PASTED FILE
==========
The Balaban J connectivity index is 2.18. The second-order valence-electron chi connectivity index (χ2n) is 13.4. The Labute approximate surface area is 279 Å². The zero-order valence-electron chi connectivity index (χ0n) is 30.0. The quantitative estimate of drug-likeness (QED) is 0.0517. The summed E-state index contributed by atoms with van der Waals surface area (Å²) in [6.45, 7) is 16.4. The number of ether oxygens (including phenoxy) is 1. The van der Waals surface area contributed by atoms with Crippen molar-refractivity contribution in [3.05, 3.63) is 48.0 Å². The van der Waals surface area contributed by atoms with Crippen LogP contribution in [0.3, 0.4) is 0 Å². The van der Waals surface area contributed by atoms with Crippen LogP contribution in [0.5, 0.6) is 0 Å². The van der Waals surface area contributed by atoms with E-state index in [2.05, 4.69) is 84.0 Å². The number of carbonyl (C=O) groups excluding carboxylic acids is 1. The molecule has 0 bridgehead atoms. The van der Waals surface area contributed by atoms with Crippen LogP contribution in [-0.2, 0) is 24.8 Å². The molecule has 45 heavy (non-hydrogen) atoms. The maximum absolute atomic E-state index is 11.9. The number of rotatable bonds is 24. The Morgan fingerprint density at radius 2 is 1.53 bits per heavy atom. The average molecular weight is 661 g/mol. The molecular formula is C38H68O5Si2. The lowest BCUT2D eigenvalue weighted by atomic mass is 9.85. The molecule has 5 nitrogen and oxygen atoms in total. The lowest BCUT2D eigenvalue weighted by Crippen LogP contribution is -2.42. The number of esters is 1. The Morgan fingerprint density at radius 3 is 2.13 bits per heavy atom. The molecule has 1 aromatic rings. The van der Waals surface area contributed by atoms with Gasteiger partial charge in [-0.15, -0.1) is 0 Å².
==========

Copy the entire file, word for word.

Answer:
The Balaban J connectivity index is 2.18. The second-order valence-electron chi connectivity index (χ2n) is 13.4. The Labute approximate surface area is 279 Å². The zero-order valence-electron chi connectivity index (χ0n) is 30.0. The quantitative estimate of drug-likeness (QED) is 0.0517. The summed E-state index contributed by atoms with van der Waals surface area (Å²) in [6.45, 7) is 16.4. The number of ether oxygens (including phenoxy) is 1. The van der Waals surface area contributed by atoms with Crippen molar-refractivity contribution in [3.05, 3.63) is 48.0 Å². The van der Waals surface area contributed by atoms with Crippen LogP contribution in [0.3, 0.4) is 0 Å². The van der Waals surface area contributed by atoms with Crippen LogP contribution in [0.5, 0.6) is 0 Å². The van der Waals surface area contributed by atoms with E-state index in [2.05, 4.69) is 84.0 Å². The number of carbonyl (C=O) groups excluding carboxylic acids is 1. The molecule has 0 bridgehead atoms. The van der Waals surface area contributed by atoms with Crippen LogP contribution in [-0.2, 0) is 24.8 Å². The molecule has 45 heavy (non-hydrogen) atoms. The maximum absolute atomic E-state index is 11.9. The number of rotatable bonds is 24. The Morgan fingerprint density at radius 2 is 1.53 bits per heavy atom. The average molecular weight is 661 g/mol. The molecular formula is C38H68O5Si2. The lowest BCUT2D eigenvalue weighted by atomic mass is 9.85. The molecule has 5 nitrogen and oxygen atoms in total. The lowest BCUT2D eigenvalue weighted by Crippen LogP contribution is -2.42. The number of esters is 1. The Morgan fingerprint density at radius 3 is 2.13 bits per heavy atom. The molecule has 1 aromatic rings. The van der Waals surface area contributed by atoms with Gasteiger partial charge in [-0.15, -0.1) is 0 Å².